After its nuclear ceremony in 1998 upset the western powers, the Vajpayee government made a serious effort to rebuild its relations with the United States. His foreign minister, met frequently with Strobe Talbott to work out an agreement; it did not work out. When the US invaded Iraq to remove Saddam Hussain in 2003, it offered India a slice of the pie if India sent troops in support. Vajpayee refused to join the expedition. In this Telegraph column of 29 July 2003, I criticized the government's timidity.
Life after the no
The decision of the Union cabinet to refuse America’s request to send troops was too predictable. For a party trying to bring an indigenous stance to foreign policy, the world can be confusing; and when beset by confusion, the simplest decision is a negative one. Admittedly, the option was not a very attractive one. High casualties were assured; no glory was promised. The lure of contracts was tempting, but nothing firm was being offered. The displeasure of Iraq’s neighbours, or of Muslims at home and abroad, would not have worried the government too much. Its relations with neither are close, and both would have appeared to be dispensable constituencies. A government that has invited Ariel Sharon as an honoured guest cannot be very mindful of Muslim – or even human – sentiment. The reason given for rejecting America’s request, that an explicit United Nations mandate was necessary, was a respectable one – and only tangentially selfish, although a UN mandate would mean that the UN would bear the costs. Hopes were initially raised in the army that like in previous assignments abroad, postings in Iraq would mean levels of pay that could enable a soldier to retire in five years. Once the United States made it clear that India would have to foot the bill for its own troops, the attraction was considerably diminished.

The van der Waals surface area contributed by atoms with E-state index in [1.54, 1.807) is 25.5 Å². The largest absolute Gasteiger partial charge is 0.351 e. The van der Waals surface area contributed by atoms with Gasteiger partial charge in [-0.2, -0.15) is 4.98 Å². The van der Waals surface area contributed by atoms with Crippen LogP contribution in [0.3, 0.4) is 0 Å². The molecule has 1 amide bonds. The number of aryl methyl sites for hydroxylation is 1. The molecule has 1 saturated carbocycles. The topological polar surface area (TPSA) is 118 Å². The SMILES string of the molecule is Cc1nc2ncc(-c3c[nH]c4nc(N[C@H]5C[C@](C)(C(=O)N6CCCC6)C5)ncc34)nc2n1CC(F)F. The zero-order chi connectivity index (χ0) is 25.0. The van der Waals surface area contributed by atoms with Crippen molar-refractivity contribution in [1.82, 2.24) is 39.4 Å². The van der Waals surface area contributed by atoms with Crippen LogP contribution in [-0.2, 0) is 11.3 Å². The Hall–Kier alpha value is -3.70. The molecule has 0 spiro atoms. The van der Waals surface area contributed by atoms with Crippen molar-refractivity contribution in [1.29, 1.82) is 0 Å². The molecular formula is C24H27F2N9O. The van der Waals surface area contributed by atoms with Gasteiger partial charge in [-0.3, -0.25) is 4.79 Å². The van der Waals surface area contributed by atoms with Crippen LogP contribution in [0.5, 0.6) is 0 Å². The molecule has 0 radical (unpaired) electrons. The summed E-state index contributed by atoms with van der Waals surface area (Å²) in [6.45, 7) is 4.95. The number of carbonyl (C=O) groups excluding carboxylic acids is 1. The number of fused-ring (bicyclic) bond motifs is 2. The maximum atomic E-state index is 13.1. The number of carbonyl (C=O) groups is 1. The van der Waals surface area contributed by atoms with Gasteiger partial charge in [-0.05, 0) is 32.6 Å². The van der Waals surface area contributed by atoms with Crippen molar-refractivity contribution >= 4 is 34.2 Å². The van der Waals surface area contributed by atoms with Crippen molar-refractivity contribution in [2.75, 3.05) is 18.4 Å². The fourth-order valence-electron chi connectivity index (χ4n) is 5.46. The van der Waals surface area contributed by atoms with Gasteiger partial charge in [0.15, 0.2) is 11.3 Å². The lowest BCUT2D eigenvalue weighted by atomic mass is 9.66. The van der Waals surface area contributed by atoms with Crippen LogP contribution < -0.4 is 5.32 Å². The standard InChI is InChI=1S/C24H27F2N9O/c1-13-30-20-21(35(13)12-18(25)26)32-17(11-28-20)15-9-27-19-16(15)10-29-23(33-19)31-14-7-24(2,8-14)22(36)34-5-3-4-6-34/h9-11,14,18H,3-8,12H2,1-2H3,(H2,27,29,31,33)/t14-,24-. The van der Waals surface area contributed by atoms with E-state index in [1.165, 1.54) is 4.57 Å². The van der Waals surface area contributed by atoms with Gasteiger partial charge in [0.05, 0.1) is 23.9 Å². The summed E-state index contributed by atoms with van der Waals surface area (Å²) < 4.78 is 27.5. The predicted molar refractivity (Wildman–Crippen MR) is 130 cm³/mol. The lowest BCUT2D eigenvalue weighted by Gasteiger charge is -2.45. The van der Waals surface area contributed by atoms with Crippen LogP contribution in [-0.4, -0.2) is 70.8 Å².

The loss of contracts is real. The United States has made it clear that it will run Iraq in its own way, according to its own rules. Amongst the rules is the unstated axiom that proximity to power in the US will determine access to contracts. An Indian general in the executive council in Baghdad would have meant a foothold in the corridors of power; more important, it would have meant a flow of information out of a structure that is going to be extremely opaque. But India’s ability to undertake large public works can be exaggerated. In the last great boom in the Middle East, India did not take the lion’s share of contracts; Koreans had walked away with the largest piece of the cake. Indian public enterprises have earlier obtained contracts because of the government’s influence; but they are now moribund, except perhaps for the railway construction companies. The biggest losers are big corporate constructors such as Larsen and Toubro. But not all is lost. Even if the big construction contracts will be impossible to get, they will still need a great deal of steel, cement, copper wire and aluminium windows. India is the closest large industrial base to Iraq, and it would still make sense for the contractors to order their materials from here. But to get those orders, Indian manufacturers would do well to keep a tab on the contractors being chosen and woo them. A listening post in Washington may be particularly useful at this point; the industry chambers should set one up.
Perhaps the most serious aspect of the decision is the background. India has always had a powerful anti-American lobby; it covers the entire spectrum from the reddest communists to the most saffron communalists. The objective basis of anti-Americanism disappeared with the fall of the Soviet Union. Narasimha Rao moved smartly towards the center and repaired the relationship with the US; but his government did not try to get close to the US. Paradoxically, it was the succeeding Hindu nationalist government, with its own parochial bias, that took the initiative after its nuclear ceremony had badly rocked the boat; in three years it achieved the impossible – it made the US government take serious strategic interest in India.